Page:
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Endoscopic Technologies, Inc. or Estech recently settled a lawsuit for $1.4 million after the Food and Drug Administration accused the company of violating the Food, Drug and Cosmetic Act and the False Claims Act. Specifically, the FDA accused Estech of falsely marketing its product, and of encouraging bogus Medicare claims as well as paying kickbacks to healthcare providers.

The San Ramon, California company makes medical devices for surgical ablation, where focused energy is used to create scar tissue on a patient’s heart or other organs. However, Estech also marketed its product to treat atrial fibrillation (the most common type of heart arrhythmia), which was not a use of the device that was approved by the FDA. Furthermore, Estech promoted costly heart surgeries to increase use of their product, when other less invasive treatments were more appropriate. The company also advised doctors to classify surgical procedures using the devices to increase Medicare payments and paid kickbacks to health-care providers who used it devices.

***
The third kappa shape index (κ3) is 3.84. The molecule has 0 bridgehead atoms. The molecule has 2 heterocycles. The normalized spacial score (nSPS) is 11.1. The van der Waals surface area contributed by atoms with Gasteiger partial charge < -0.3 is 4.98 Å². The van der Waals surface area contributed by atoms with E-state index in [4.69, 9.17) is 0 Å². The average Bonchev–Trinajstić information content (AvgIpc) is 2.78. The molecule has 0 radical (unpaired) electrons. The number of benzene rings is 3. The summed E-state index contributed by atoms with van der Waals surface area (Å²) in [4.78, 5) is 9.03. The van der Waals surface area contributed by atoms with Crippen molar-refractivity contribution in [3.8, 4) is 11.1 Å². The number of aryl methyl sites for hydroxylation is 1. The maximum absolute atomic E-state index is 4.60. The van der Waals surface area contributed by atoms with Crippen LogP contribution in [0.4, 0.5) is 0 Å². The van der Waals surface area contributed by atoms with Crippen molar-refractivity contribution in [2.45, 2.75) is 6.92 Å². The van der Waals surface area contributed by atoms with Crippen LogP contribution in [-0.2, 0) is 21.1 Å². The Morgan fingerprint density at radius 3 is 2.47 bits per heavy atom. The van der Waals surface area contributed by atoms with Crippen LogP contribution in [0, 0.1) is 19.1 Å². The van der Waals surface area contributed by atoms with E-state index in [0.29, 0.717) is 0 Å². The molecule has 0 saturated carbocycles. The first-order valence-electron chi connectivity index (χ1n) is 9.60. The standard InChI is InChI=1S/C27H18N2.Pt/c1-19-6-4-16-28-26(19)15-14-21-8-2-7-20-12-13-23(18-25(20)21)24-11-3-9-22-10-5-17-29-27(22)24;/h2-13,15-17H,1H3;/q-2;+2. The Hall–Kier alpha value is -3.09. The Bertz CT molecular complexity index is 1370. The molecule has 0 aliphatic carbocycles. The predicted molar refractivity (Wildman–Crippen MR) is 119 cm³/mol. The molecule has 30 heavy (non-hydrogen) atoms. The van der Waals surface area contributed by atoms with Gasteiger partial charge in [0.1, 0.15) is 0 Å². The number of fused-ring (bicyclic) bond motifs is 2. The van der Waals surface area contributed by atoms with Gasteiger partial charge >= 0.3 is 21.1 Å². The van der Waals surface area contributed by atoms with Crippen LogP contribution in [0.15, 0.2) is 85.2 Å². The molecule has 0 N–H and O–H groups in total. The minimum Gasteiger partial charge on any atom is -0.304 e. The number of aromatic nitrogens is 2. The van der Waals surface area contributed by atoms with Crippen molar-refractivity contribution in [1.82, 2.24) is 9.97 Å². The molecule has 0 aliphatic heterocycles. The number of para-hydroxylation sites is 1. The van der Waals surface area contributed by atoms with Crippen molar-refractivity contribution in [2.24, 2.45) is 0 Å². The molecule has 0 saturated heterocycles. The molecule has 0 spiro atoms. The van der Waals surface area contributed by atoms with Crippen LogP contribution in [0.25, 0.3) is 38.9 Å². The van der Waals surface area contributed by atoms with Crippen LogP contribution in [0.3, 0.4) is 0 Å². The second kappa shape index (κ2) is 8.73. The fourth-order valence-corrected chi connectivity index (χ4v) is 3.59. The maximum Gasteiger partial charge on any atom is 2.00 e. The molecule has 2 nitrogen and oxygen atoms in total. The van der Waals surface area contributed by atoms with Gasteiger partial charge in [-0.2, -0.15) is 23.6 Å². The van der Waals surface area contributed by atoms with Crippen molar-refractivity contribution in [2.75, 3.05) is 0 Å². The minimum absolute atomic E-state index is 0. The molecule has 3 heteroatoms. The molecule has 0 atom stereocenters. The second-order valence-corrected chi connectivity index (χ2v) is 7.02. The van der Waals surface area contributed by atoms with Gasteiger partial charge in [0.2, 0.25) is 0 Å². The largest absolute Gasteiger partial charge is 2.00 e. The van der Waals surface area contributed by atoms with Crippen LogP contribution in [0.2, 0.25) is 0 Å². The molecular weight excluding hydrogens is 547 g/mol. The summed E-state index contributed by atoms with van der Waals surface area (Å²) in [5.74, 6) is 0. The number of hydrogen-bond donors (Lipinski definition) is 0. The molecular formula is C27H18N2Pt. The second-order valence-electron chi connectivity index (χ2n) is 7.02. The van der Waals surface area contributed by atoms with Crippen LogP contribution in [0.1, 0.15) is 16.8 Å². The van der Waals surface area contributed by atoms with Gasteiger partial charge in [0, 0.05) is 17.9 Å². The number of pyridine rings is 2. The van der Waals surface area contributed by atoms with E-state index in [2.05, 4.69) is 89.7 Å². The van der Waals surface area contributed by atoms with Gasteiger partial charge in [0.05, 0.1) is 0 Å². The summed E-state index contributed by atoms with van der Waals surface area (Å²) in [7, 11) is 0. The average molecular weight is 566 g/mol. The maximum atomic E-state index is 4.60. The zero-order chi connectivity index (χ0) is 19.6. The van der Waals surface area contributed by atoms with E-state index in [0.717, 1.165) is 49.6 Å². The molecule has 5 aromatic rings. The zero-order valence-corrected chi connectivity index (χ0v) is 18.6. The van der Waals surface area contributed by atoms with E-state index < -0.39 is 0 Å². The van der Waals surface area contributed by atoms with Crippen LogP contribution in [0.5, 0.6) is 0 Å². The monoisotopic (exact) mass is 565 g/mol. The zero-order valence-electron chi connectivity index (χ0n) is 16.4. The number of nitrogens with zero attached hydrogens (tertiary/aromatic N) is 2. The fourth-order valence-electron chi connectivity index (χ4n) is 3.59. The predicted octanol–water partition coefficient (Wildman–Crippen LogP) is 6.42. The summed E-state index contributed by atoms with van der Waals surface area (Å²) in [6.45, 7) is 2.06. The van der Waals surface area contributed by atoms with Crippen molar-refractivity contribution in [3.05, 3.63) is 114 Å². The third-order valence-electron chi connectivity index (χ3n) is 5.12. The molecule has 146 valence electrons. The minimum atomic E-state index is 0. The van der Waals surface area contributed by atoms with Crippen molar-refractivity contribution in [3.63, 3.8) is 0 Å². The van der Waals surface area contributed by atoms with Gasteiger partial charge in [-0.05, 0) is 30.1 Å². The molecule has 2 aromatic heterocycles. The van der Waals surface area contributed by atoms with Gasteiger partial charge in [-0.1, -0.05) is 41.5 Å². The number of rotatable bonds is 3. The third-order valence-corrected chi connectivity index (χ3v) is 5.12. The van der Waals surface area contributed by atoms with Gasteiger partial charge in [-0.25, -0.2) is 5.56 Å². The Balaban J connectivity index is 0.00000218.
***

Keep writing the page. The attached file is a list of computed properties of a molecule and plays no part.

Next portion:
The allegations were made in a lawsuit filed in the U.S. District Court for the Southern District of Texas by a private citizen, under the qui tam provisions in the False Claims Act. Under these specific provisions of the act, private citizens may act as “relators” who can bring lawsuits on behalf of the U.S. and receive a portion of the settlement award. In this case, the relator will receive $210,000 as their share of the settlement. However, Estech denies the accusations and has not admitted any wrongdoing in the settlement.

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